The father of Julian Assange says the extradition of the co-founder of Wikileaks akin to a death sentence
Julian Assange’s father says that the extradition of Wikileaks co-founder to the US is related to a death sentence
- John Shipton said he feared the worst for his son’s health if he were to be extradited
- The rendition of Julian Assange will open in London next week
- It will open against a background of allegations about his treatment in prison
Extradition of WikiLeaks co-founder Julian Assange to the US would be related to sentencing him to death, his father said.
John Shipton said he feared the worst for his son’s health if American lawyers won their battle to accuse Assange of leaked defense cables ten years ago.
Assange’s extradition session will open in London next week, although it is unlikely that a decision will be pronounced for several months – and even then it is likely that the losing party would appeal.
The hearing will take place against a backdrop of allegations from Assange’s supporters about his treatment in the Belmarsh prison, including a spell in solitary confinement, they said.
John Shipton (photo) said he feared the worst for his son’s health if US lawyers won their battle to accuse Assange of leaked defense ropes ten years ago.
After a press conference in central London, Mr. Shipton said: “The rendition is a death sentence – it is the culmination of 10 years of lies, every form of physiological torture.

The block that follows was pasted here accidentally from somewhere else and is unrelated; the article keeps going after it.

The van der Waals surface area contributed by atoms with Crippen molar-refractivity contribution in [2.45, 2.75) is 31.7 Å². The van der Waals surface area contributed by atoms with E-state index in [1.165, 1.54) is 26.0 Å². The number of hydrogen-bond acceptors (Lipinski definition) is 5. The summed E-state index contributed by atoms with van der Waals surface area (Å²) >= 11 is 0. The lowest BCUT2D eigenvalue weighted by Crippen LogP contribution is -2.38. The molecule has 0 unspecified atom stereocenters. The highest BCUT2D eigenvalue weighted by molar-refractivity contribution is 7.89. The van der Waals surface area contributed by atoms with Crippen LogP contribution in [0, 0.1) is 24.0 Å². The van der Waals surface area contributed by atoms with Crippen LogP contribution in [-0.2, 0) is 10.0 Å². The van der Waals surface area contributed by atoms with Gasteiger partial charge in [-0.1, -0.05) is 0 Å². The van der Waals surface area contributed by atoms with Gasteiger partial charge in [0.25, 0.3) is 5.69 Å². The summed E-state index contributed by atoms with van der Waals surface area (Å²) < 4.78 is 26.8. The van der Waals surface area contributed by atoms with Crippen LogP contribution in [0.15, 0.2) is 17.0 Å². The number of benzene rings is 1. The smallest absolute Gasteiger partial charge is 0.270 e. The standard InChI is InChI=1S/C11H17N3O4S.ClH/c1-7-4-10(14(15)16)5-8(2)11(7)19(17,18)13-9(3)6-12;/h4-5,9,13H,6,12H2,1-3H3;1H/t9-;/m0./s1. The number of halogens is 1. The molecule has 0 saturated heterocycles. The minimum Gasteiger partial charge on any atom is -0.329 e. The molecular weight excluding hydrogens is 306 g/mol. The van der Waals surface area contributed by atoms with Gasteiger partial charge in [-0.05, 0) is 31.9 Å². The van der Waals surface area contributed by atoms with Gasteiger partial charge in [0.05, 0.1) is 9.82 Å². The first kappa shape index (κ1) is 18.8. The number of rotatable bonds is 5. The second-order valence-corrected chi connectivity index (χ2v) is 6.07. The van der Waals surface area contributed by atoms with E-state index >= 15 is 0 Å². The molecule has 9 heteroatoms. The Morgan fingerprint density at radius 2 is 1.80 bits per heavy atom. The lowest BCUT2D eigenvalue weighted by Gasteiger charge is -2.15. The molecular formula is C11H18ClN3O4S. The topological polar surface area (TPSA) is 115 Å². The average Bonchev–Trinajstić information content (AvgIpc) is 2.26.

“His condition has improved, I saw him last week.
‘They have a (fitness) schedule (at Belmarsh) – you could hardly say that it is fresh air.
“They are four walls with a grid on top and you can stand in the rain.”
When asked if his son’s treatment amounted to torture, Mr. Shipton said, “Absolutely.”
He added: “The rendition should be withdrawn immediately.
“If that is not done, the minister concerned can call me and I go to jail and pick up Julian because I have a house here … he has substantial support in the community so he can come home and fight his case against house arrest or bail. It is not a problem.’
Wikileaks founder Julian Assange leaves Westminster Magistrates Court, London, where he appeared for an administrative hearing regarding his extradition to the United States in January earlier this year
Mr. Shipton said that images of his son “being dragged out of the (Ecuadorian) embassy” – where he took refuge for several years against extradition to Sweden for allegations of sexual abuse that he denied and then dropped – were the lowest moment of the last 10 years.
But he said he was able to offer a bit of frivolity during his prison visits by “gossip” about women.
He said: “Usually we gossip a little about friends, and children and the women in our lives and the mothers of our children, that brings the fruits of ordinary life to prison.”
Mr. Shipton refused to explain any love interest to his son, following earlier speculations that linked him to former Baywatch star Pamela Anderson, one of his many celebrity supporters.
But he said such controversial support helped keep Assange’s case at the forefront of people.
He said: “I imagine that Julian finds it moralizing and useful.
“I imagine his morality may increase because controversial supporters say that newspapers and television channels are reporting, noticing journalists, and becoming assistants in reporting what happened.”
Mr. Shipton said that he and his son are planning to conquer the Camino de Santiago pilgrimage route after the release of Assange.
He said: ‘Julian decided to do it without me – he does it without me in his cell.
“I hope we do it together in 18 months.”